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Clarkson: Bull Connor would have been proud

More than 100 years ago, the U.S. Supreme Court noted in United States vs. Kagama that, for Indian tribes, "the people of the states where they are found are often their deadliest enemies." It doesn't appear that things have changed all that much, at least not in New England.

On July 14, the Rhode Island State Police violently raided a tribal business on the Narragansett reservation. As I watched the news footage, it seemed as if I were watching a newsreel from 1963 Birmingham. There were the burly state troopers, some in uniform, some not, but all with fierce determination in their eyes as they menacingly advanced on the tribal citizens who stood in their path. The assault was rapid and brutally efficient, and in short order, the invaders had subdued their targets - Narragansett Indians who dared to assert their sovereign tribal rights and opposed the heavy-handed tactics of the state police. When the cameras showed a police dog attacking a tribal councilman who lay helpless on the ground in handcuffs, all that was missing from the scene was Bull Connor and over-pressured fire hoses.

As someone who grew up in the South, it seems hypocritical for those in New England who would saddle any Southerner with the racist baggage of Bull Connor and George Wallace to then hold up New England as a model of racial tolerance. While the racists in the South tend to be marginalized rednecks, here in New England the racists are often privileged liberal elites who pay lip service to racial harmony only so long as "those people" don't live in their nice neighborhoods. They are happy to visit Indian reservations in the West and buy some turquoise jewelry and pottery; however, the Indians in the East have no business protesting Columbus Day or interfering with Thanksgiving festivities. And those "damn Wampanoag Indians" better not interfere with their vacation homes or swimming pools on Cape Cod or Martha's Vineyard. The New England law firms that often represent these privileged elites have developed quite a practice fighting Indian tribes up and down the east coast, and the blatant racism in some of their litigation tactics is appalling.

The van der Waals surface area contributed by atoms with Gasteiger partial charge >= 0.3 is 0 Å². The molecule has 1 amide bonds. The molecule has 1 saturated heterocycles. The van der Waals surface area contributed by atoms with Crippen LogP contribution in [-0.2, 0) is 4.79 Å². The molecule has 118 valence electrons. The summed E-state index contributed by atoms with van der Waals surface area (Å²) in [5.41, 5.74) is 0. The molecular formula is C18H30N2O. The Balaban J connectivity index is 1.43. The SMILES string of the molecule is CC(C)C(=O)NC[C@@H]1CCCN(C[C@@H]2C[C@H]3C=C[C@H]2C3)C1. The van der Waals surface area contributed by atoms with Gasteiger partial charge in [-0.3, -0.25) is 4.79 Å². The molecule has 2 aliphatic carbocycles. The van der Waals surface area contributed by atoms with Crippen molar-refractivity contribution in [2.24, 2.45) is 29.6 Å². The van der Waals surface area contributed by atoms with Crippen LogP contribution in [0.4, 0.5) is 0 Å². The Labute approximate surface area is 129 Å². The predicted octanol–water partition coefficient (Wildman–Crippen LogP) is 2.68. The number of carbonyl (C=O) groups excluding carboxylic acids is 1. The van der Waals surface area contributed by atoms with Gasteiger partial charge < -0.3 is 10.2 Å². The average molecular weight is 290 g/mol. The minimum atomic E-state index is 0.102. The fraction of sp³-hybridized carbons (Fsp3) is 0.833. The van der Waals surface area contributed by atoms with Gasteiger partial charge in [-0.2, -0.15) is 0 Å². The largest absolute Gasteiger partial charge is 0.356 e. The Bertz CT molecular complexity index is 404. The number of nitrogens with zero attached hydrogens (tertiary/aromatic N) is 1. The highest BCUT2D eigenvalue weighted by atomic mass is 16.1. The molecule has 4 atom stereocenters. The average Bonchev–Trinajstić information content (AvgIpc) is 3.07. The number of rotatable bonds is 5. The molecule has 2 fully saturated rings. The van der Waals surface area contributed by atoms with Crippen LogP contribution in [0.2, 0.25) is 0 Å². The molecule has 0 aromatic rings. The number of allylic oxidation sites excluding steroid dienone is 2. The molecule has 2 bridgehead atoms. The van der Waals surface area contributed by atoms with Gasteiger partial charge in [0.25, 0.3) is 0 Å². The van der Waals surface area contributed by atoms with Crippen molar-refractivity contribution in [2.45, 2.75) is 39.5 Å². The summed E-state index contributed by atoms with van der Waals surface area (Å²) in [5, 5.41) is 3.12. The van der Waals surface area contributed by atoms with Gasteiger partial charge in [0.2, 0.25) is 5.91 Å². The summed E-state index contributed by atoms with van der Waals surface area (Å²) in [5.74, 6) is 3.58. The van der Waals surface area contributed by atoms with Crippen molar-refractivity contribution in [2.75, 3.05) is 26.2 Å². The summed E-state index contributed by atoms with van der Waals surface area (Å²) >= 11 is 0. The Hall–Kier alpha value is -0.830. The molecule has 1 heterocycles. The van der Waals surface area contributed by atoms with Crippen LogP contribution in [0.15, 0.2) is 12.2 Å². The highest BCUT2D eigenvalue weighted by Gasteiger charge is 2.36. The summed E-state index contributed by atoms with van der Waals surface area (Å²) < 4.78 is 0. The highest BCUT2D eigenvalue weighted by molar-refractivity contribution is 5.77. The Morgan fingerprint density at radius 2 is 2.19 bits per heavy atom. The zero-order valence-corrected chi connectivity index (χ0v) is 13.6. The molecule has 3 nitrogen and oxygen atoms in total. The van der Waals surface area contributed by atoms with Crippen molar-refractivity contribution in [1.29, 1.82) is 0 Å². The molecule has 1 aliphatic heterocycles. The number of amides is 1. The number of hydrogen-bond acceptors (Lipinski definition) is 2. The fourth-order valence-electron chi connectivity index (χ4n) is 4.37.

So what was the Narragansetts' crime that prompted the savage assault by the jack-booted thugs? They were asserting their sovereign right to engage in commerce on their own tribal lands without being subject to state taxation. They dared to open a smoke shop that offered cheap cigarettes without charging any state taxes. For this offense, the state police put eight tribal members in the hospital?

Seeming to echo the Supreme Court's pronouncement from 1886, an Indian Country Today editorial stated that the July 14 events "should shatter any and all illusions that there is any benevolence on the part of state institutions toward Indian peoples."

Those unfamiliar with American Indian law may be surprised to learn that states do not have the right to tax Indian tribes, and tribes are rightfully entitled to sell goods tax-free to other Indians, including tobacco products. A state may have the right to tax purchases by non-Indians on a reservation, but it cannot force the tribe to collect the taxes, because tribes, just like the states themselves, are entitled to sovereign immunity. A state's only recourse is to negotiate a compact with the tribe as numerous other states have done, including neighboring Connecticut.

When Rhode Island took issue with the tribe's activities, it should have gone to federal court to seek an injunction. That is what we do in our supposedly civilized society when we feel wronged - we go to court and sue somebody.

As an Indian law professor, I will grant that the nuances and technicalities of these state-tribal conflicts are very complicated. Even if the state thought the law was clear, however, it is also possible that the state was wrong in its view of the law. But the proper way to clarify such issues is with the force of one's arguments, not physical prowess. The state of Rhode Island's actions July 14 were entirely inexcusable and further evidence of the racist underbelly that still girds much of New England.

Gavin Clarkson will teach American Indian law this fall at the University of Michigan Law School. He is currently a research fellow at both Harvard Law School and Harvard Business School. He is also a member of the Choctaw Nation of Oklahoma.